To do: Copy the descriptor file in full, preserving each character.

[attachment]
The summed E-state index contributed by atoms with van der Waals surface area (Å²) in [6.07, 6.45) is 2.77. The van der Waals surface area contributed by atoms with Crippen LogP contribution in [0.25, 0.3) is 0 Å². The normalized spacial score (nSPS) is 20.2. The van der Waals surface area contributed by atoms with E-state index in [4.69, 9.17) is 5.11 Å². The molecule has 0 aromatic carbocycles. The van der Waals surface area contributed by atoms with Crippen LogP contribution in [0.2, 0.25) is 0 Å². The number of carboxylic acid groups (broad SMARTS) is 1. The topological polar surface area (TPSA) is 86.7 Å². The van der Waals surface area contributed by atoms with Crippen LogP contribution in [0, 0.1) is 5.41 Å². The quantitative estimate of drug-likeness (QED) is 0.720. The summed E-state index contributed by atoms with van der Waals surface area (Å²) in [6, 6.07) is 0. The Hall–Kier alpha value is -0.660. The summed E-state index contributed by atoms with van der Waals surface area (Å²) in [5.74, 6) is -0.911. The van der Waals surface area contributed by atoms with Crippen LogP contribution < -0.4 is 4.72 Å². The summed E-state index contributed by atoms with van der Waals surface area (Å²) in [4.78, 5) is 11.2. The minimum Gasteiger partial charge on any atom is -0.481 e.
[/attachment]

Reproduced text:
The summed E-state index contributed by atoms with van der Waals surface area (Å²) in [6.07, 6.45) is 2.77. The van der Waals surface area contributed by atoms with Crippen LogP contribution in [0.25, 0.3) is 0 Å². The normalized spacial score (nSPS) is 20.2. The van der Waals surface area contributed by atoms with E-state index in [4.69, 9.17) is 5.11 Å². The molecule has 0 aromatic carbocycles. The van der Waals surface area contributed by atoms with Crippen LogP contribution in [0.2, 0.25) is 0 Å². The number of carboxylic acid groups (broad SMARTS) is 1. The topological polar surface area (TPSA) is 86.7 Å². The van der Waals surface area contributed by atoms with Crippen LogP contribution in [0, 0.1) is 5.41 Å². The quantitative estimate of drug-likeness (QED) is 0.720. The summed E-state index contributed by atoms with van der Waals surface area (Å²) in [6, 6.07) is 0. The Hall–Kier alpha value is -0.660. The summed E-state index contributed by atoms with van der Waals surface area (Å²) in [5.74, 6) is -0.911. The van der Waals surface area contributed by atoms with Crippen LogP contribution < -0.4 is 4.72 Å². The summed E-state index contributed by atoms with van der Waals surface area (Å²) in [4.78, 5) is 11.2. The minimum Gasteiger partial charge on any atom is -0.481 e.